The cast also included Mary Astor, another friend and former co-worker of Bette Davis' during her time at Warner Brothers. Astor wrote, "My agent called: 'There's this cameo in a movie with Bette Davis. It's a hell of a part; it could put you right up there again.' I read the script. The opening shot described a severed head rolling down the stairs, and each page contained more blood and gore and hysterics and cracked mirrors and everybody being awful to everybody else. I skipped to my few pages - a little old lady sitting on her veranda waiting to die. There was a small kicker to it inasmuch as it was she who was the murderess in her youth and had started all the trouble. And then in the story, she died. Good! Now, I'd really be dead! And it was with Bette - which seemed sentimentally fitting...[T]he locale was the deep South and we went on location to Baton Rouge and it was hellish hot. We worked at one of the magnificent decaying old pillared mansions [the Houmas House Plantation in Burnside, Louisiana] with an avenue of moss-hung trees leading down to the levee. It was an hour's drive from the hotel and we had to get up at the crack of dawn-naturally! The first day of shooting I was, as always, full of anxiety tremors. Every actor worth his salt has them, and you never get over it. I had lots of dialogue in a southern accent, and I had never worked with the director, Bob Aldrich. Bette was not in the scene and so naturally had the day off. But she had the sensitivity and courtesy to take the long drive out to the location and be a friendly, familiar face on the sidelines. 'Hi, Astor!' said she, 'You look great!' And I knew that she didn't mean the usual Hollywood flattery. She took a quick look at my costume, listened to my accent, watched a rehearsal, and said to Aldrich, 'Turn her loose, Robert, you might learn something!'".Hush...Hush, Sweet Charlotte ended up earning several Oscar® nominations, including a Best Supporting Actress for Agnes Moorehead, as well as Best Art Direction-Set Decoration, Black-and-White; Best Cinematography, Black-and-White; Best Costume Design, Black-and-White; Best Film Editing; Best Music, Original Song; and Best Original Music Score.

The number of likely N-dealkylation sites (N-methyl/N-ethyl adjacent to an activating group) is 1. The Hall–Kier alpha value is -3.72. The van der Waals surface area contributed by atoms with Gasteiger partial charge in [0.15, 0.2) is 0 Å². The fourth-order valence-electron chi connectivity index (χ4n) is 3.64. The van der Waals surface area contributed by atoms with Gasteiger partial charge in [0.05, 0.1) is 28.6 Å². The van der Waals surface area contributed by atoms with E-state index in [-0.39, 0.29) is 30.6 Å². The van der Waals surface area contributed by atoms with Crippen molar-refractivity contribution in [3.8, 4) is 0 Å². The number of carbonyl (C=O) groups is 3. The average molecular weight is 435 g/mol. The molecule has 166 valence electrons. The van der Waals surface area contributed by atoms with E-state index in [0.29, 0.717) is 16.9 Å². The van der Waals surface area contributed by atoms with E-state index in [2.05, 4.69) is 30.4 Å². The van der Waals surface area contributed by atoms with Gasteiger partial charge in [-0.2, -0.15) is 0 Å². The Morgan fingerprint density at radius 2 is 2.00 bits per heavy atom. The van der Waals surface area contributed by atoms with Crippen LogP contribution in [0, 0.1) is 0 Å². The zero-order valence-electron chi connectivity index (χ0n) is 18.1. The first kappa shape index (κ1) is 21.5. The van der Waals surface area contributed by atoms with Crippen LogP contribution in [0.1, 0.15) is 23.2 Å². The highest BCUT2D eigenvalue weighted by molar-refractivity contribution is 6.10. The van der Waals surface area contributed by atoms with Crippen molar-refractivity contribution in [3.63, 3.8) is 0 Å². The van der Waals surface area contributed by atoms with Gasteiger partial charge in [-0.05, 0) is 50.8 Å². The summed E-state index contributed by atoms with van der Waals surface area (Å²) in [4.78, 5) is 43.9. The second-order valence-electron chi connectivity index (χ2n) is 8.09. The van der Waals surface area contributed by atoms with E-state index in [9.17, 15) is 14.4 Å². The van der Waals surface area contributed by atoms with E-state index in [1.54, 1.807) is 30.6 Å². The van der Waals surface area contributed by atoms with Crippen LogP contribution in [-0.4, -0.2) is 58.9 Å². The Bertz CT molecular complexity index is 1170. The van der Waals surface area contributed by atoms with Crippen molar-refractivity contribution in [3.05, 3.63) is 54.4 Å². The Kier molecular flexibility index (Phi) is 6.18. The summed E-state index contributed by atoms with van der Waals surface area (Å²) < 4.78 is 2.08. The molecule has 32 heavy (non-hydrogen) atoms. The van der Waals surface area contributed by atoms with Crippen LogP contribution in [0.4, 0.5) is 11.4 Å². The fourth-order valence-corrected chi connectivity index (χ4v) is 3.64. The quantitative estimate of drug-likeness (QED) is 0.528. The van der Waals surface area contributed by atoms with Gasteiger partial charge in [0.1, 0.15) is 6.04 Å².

Producer: Robert Aldrich, Walter Blake
Director: Robert Aldrich
Screenplay: Henry Farrell, Lukas Heller
Cinematography: Joseph F. Biroc
Film Editing: Michael Luciano
Art Direction: William Glasgow
Music: Frank De Vol
Cast: Bette Davis (Charlotte Hollis), Olivia de Havilland (Miriam Deering), Joseph Cotten (Dr. Drew Bayliss), Agnes Moorehead (Velma Cruther), Cecil Kellaway (Harry Willis), Victor Buono (Samuel Eugene).
by Lorraine LoBianco
The Internet Movie Database
The All-Movie Guide
A Life in Film by Mary Astor
Joseph Cotten: An Autobiography: Vanity Will Get You Somewhere
Bette Davis: Her Films and Career by Ilene Riggold
The Films of Olivia de Havilland by Tony Thomas